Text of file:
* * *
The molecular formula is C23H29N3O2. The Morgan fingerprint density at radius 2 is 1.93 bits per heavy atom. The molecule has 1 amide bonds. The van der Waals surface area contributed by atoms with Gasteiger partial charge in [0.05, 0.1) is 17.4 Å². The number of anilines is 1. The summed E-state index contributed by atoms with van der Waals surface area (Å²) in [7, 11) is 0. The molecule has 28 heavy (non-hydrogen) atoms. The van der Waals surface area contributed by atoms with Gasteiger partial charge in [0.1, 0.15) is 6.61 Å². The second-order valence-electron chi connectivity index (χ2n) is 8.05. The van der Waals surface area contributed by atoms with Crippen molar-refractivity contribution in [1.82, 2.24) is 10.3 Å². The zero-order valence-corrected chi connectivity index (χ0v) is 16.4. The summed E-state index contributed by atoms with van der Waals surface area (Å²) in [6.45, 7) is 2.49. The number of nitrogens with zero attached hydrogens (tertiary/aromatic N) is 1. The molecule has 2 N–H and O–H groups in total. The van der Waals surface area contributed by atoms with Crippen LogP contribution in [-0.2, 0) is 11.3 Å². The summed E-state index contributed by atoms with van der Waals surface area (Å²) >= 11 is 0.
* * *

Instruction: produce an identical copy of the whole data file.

The molecular formula is C23H29N3O2. The Morgan fingerprint density at radius 2 is 1.93 bits per heavy atom. The molecule has 1 amide bonds. The van der Waals surface area contributed by atoms with Gasteiger partial charge in [0.05, 0.1) is 17.4 Å². The number of anilines is 1. The summed E-state index contributed by atoms with van der Waals surface area (Å²) in [7, 11) is 0. The molecule has 28 heavy (non-hydrogen) atoms. The van der Waals surface area contributed by atoms with Gasteiger partial charge in [0.1, 0.15) is 6.61 Å². The second-order valence-electron chi connectivity index (χ2n) is 8.05. The van der Waals surface area contributed by atoms with Crippen molar-refractivity contribution in [1.82, 2.24) is 10.3 Å². The zero-order valence-corrected chi connectivity index (χ0v) is 16.4. The summed E-state index contributed by atoms with van der Waals surface area (Å²) in [6.45, 7) is 2.49. The number of nitrogens with zero attached hydrogens (tertiary/aromatic N) is 1. The molecule has 2 N–H and O–H groups in total. The van der Waals surface area contributed by atoms with Crippen LogP contribution in [-0.2, 0) is 11.3 Å². The summed E-state index contributed by atoms with van der Waals surface area (Å²) >= 11 is 0.